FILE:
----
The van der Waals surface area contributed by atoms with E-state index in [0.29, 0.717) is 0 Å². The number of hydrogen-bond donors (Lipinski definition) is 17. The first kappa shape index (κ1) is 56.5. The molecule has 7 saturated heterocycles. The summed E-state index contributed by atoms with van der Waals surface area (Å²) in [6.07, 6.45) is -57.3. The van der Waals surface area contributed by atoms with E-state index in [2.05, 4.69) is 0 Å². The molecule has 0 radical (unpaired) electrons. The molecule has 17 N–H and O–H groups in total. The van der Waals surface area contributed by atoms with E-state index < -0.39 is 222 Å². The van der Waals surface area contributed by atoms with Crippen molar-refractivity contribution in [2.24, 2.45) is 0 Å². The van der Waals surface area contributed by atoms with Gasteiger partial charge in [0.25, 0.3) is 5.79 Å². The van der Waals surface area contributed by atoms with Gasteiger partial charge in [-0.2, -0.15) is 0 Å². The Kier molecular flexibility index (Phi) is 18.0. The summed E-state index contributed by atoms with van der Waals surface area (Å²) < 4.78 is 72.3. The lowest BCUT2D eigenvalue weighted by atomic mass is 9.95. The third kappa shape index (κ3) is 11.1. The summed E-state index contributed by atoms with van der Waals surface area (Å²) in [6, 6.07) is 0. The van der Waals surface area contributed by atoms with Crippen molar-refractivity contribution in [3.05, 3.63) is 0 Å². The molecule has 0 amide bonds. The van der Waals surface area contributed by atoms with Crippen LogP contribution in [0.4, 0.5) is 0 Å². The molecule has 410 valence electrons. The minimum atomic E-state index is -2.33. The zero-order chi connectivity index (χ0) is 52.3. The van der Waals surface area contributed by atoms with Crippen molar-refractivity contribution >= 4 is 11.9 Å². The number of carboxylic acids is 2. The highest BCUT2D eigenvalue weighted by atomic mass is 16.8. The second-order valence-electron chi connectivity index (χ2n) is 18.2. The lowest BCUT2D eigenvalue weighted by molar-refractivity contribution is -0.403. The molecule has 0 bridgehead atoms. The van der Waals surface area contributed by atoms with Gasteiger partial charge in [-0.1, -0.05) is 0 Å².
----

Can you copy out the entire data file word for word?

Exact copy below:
The van der Waals surface area contributed by atoms with E-state index in [0.29, 0.717) is 0 Å². The number of hydrogen-bond donors (Lipinski definition) is 17. The first kappa shape index (κ1) is 56.5. The molecule has 7 saturated heterocycles. The summed E-state index contributed by atoms with van der Waals surface area (Å²) in [6.07, 6.45) is -57.3. The van der Waals surface area contributed by atoms with E-state index in [2.05, 4.69) is 0 Å². The molecule has 0 radical (unpaired) electrons. The molecule has 17 N–H and O–H groups in total. The van der Waals surface area contributed by atoms with E-state index < -0.39 is 222 Å². The van der Waals surface area contributed by atoms with Crippen molar-refractivity contribution in [2.24, 2.45) is 0 Å². The van der Waals surface area contributed by atoms with Gasteiger partial charge in [0.25, 0.3) is 5.79 Å². The van der Waals surface area contributed by atoms with Gasteiger partial charge in [-0.2, -0.15) is 0 Å². The Kier molecular flexibility index (Phi) is 18.0. The summed E-state index contributed by atoms with van der Waals surface area (Å²) < 4.78 is 72.3. The lowest BCUT2D eigenvalue weighted by atomic mass is 9.95. The third kappa shape index (κ3) is 11.1. The summed E-state index contributed by atoms with van der Waals surface area (Å²) in [6, 6.07) is 0. The van der Waals surface area contributed by atoms with Crippen molar-refractivity contribution in [3.05, 3.63) is 0 Å². The molecule has 0 amide bonds. The van der Waals surface area contributed by atoms with Crippen LogP contribution in [0.4, 0.5) is 0 Å². The molecule has 410 valence electrons. The minimum atomic E-state index is -2.33. The zero-order chi connectivity index (χ0) is 52.3. The van der Waals surface area contributed by atoms with Crippen molar-refractivity contribution >= 4 is 11.9 Å². The number of carboxylic acids is 2. The highest BCUT2D eigenvalue weighted by atomic mass is 16.8. The second-order valence-electron chi connectivity index (χ2n) is 18.2. The lowest BCUT2D eigenvalue weighted by molar-refractivity contribution is -0.403. The molecule has 0 bridgehead atoms. The van der Waals surface area contributed by atoms with Gasteiger partial charge in [-0.1, -0.05) is 0 Å².